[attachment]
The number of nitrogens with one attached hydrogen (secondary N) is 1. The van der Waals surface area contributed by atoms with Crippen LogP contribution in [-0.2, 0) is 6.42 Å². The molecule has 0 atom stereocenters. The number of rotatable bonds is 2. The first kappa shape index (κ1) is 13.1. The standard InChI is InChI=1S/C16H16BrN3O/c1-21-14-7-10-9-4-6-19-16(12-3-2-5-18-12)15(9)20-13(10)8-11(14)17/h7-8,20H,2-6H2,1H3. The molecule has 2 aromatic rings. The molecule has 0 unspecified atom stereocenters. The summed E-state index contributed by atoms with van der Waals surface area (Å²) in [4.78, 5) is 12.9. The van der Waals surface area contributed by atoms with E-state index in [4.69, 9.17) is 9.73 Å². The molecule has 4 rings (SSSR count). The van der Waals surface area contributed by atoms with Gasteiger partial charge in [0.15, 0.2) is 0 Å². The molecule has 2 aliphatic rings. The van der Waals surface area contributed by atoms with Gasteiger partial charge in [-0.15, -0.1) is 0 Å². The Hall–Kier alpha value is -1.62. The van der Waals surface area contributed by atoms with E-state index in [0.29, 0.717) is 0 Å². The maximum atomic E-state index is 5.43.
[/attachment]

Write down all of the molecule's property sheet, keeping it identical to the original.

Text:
The number of nitrogens with one attached hydrogen (secondary N) is 1. The van der Waals surface area contributed by atoms with Crippen LogP contribution in [-0.2, 0) is 6.42 Å². The molecule has 0 atom stereocenters. The number of rotatable bonds is 2. The first kappa shape index (κ1) is 13.1. The standard InChI is InChI=1S/C16H16BrN3O/c1-21-14-7-10-9-4-6-19-16(12-3-2-5-18-12)15(9)20-13(10)8-11(14)17/h7-8,20H,2-6H2,1H3. The molecule has 2 aromatic rings. The molecule has 0 unspecified atom stereocenters. The summed E-state index contributed by atoms with van der Waals surface area (Å²) in [4.78, 5) is 12.9. The van der Waals surface area contributed by atoms with E-state index in [4.69, 9.17) is 9.73 Å². The molecule has 4 rings (SSSR count). The van der Waals surface area contributed by atoms with Gasteiger partial charge in [0.15, 0.2) is 0 Å². The molecule has 2 aliphatic rings. The van der Waals surface area contributed by atoms with Gasteiger partial charge in [-0.15, -0.1) is 0 Å². The Hall–Kier alpha value is -1.62. The van der Waals surface area contributed by atoms with E-state index in [0.29, 0.717) is 0 Å². The maximum atomic E-state index is 5.43.